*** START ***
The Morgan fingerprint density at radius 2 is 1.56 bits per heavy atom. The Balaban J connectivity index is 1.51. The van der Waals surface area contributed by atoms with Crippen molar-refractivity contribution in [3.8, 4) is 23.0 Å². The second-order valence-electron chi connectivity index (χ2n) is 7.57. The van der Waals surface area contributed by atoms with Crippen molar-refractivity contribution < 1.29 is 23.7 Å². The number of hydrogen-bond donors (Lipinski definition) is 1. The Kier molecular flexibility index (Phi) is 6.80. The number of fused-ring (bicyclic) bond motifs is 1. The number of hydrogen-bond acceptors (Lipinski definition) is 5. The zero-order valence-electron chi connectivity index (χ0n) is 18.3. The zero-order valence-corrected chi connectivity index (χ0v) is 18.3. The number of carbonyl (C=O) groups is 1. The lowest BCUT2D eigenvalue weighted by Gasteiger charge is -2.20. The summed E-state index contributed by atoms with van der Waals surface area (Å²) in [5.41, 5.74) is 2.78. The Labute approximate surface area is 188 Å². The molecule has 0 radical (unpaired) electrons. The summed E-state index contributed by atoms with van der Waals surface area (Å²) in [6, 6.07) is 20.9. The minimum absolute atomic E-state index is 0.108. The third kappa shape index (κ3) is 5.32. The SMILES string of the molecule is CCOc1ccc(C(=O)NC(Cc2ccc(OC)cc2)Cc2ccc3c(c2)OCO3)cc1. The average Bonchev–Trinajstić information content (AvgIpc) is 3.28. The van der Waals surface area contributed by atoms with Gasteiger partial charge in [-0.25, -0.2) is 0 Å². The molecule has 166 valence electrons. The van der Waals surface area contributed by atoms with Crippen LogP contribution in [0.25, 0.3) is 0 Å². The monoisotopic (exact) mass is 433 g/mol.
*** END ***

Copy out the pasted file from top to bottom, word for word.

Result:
The Morgan fingerprint density at radius 2 is 1.56 bits per heavy atom. The Balaban J connectivity index is 1.51. The van der Waals surface area contributed by atoms with Crippen molar-refractivity contribution in [3.8, 4) is 23.0 Å². The second-order valence-electron chi connectivity index (χ2n) is 7.57. The van der Waals surface area contributed by atoms with Crippen molar-refractivity contribution < 1.29 is 23.7 Å². The number of hydrogen-bond donors (Lipinski definition) is 1. The Kier molecular flexibility index (Phi) is 6.80. The number of fused-ring (bicyclic) bond motifs is 1. The number of hydrogen-bond acceptors (Lipinski definition) is 5. The zero-order valence-electron chi connectivity index (χ0n) is 18.3. The zero-order valence-corrected chi connectivity index (χ0v) is 18.3. The number of carbonyl (C=O) groups is 1. The lowest BCUT2D eigenvalue weighted by Gasteiger charge is -2.20. The summed E-state index contributed by atoms with van der Waals surface area (Å²) in [5.41, 5.74) is 2.78. The Labute approximate surface area is 188 Å². The molecule has 0 radical (unpaired) electrons. The summed E-state index contributed by atoms with van der Waals surface area (Å²) in [6, 6.07) is 20.9. The minimum absolute atomic E-state index is 0.108. The third kappa shape index (κ3) is 5.32. The SMILES string of the molecule is CCOc1ccc(C(=O)NC(Cc2ccc(OC)cc2)Cc2ccc3c(c2)OCO3)cc1. The average Bonchev–Trinajstić information content (AvgIpc) is 3.28. The van der Waals surface area contributed by atoms with Gasteiger partial charge in [-0.25, -0.2) is 0 Å². The molecule has 166 valence electrons. The van der Waals surface area contributed by atoms with Crippen LogP contribution in [0.25, 0.3) is 0 Å². The monoisotopic (exact) mass is 433 g/mol.